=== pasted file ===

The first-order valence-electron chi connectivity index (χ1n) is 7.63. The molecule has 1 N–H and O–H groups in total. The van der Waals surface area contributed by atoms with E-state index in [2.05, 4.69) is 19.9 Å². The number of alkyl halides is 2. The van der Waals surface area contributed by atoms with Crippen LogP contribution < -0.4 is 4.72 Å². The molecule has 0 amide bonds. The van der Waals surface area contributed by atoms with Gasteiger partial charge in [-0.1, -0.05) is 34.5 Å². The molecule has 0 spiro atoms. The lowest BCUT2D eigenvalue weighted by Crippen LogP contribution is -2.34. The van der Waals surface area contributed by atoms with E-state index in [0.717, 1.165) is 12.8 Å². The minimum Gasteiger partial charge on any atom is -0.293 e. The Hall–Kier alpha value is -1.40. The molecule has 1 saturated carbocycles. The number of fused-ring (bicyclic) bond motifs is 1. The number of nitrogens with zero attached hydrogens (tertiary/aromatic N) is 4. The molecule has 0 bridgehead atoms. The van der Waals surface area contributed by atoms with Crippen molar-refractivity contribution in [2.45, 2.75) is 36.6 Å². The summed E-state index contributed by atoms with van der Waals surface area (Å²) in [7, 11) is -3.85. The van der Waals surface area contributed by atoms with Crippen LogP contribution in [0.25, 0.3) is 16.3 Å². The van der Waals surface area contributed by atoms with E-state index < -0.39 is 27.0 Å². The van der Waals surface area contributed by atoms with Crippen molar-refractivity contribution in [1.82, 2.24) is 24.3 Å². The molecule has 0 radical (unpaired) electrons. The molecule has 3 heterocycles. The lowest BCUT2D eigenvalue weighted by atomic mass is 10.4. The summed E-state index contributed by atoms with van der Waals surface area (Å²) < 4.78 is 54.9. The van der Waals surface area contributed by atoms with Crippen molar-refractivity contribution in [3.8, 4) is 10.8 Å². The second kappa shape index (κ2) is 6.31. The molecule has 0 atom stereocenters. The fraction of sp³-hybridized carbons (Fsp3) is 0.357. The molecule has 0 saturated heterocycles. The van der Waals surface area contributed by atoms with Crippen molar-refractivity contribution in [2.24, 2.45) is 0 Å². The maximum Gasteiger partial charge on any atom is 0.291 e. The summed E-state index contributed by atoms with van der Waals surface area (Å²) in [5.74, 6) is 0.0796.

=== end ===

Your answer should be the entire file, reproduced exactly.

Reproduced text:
The first-order valence-electron chi connectivity index (χ1n) is 7.63. The molecule has 1 N–H and O–H groups in total. The van der Waals surface area contributed by atoms with E-state index in [2.05, 4.69) is 19.9 Å². The number of alkyl halides is 2. The van der Waals surface area contributed by atoms with Crippen LogP contribution < -0.4 is 4.72 Å². The molecule has 0 amide bonds. The van der Waals surface area contributed by atoms with Gasteiger partial charge in [-0.1, -0.05) is 34.5 Å². The molecule has 0 spiro atoms. The lowest BCUT2D eigenvalue weighted by Crippen LogP contribution is -2.34. The van der Waals surface area contributed by atoms with E-state index in [0.717, 1.165) is 12.8 Å². The minimum Gasteiger partial charge on any atom is -0.293 e. The Hall–Kier alpha value is -1.40. The molecule has 1 saturated carbocycles. The number of fused-ring (bicyclic) bond motifs is 1. The number of nitrogens with zero attached hydrogens (tertiary/aromatic N) is 4. The molecule has 0 bridgehead atoms. The van der Waals surface area contributed by atoms with Crippen molar-refractivity contribution in [2.45, 2.75) is 36.6 Å². The summed E-state index contributed by atoms with van der Waals surface area (Å²) in [7, 11) is -3.85. The van der Waals surface area contributed by atoms with Crippen LogP contribution in [0.25, 0.3) is 16.3 Å². The van der Waals surface area contributed by atoms with E-state index < -0.39 is 27.0 Å². The van der Waals surface area contributed by atoms with Crippen molar-refractivity contribution in [1.82, 2.24) is 24.3 Å². The molecule has 0 radical (unpaired) electrons. The molecule has 3 heterocycles. The lowest BCUT2D eigenvalue weighted by atomic mass is 10.4. The summed E-state index contributed by atoms with van der Waals surface area (Å²) < 4.78 is 54.9. The van der Waals surface area contributed by atoms with Crippen molar-refractivity contribution in [3.8, 4) is 10.8 Å². The second kappa shape index (κ2) is 6.31. The molecule has 0 atom stereocenters. The fraction of sp³-hybridized carbons (Fsp3) is 0.357. The molecule has 0 saturated heterocycles. The van der Waals surface area contributed by atoms with Crippen molar-refractivity contribution in [2.24, 2.45) is 0 Å². The maximum Gasteiger partial charge on any atom is 0.291 e. The summed E-state index contributed by atoms with van der Waals surface area (Å²) in [5.74, 6) is 0.0796.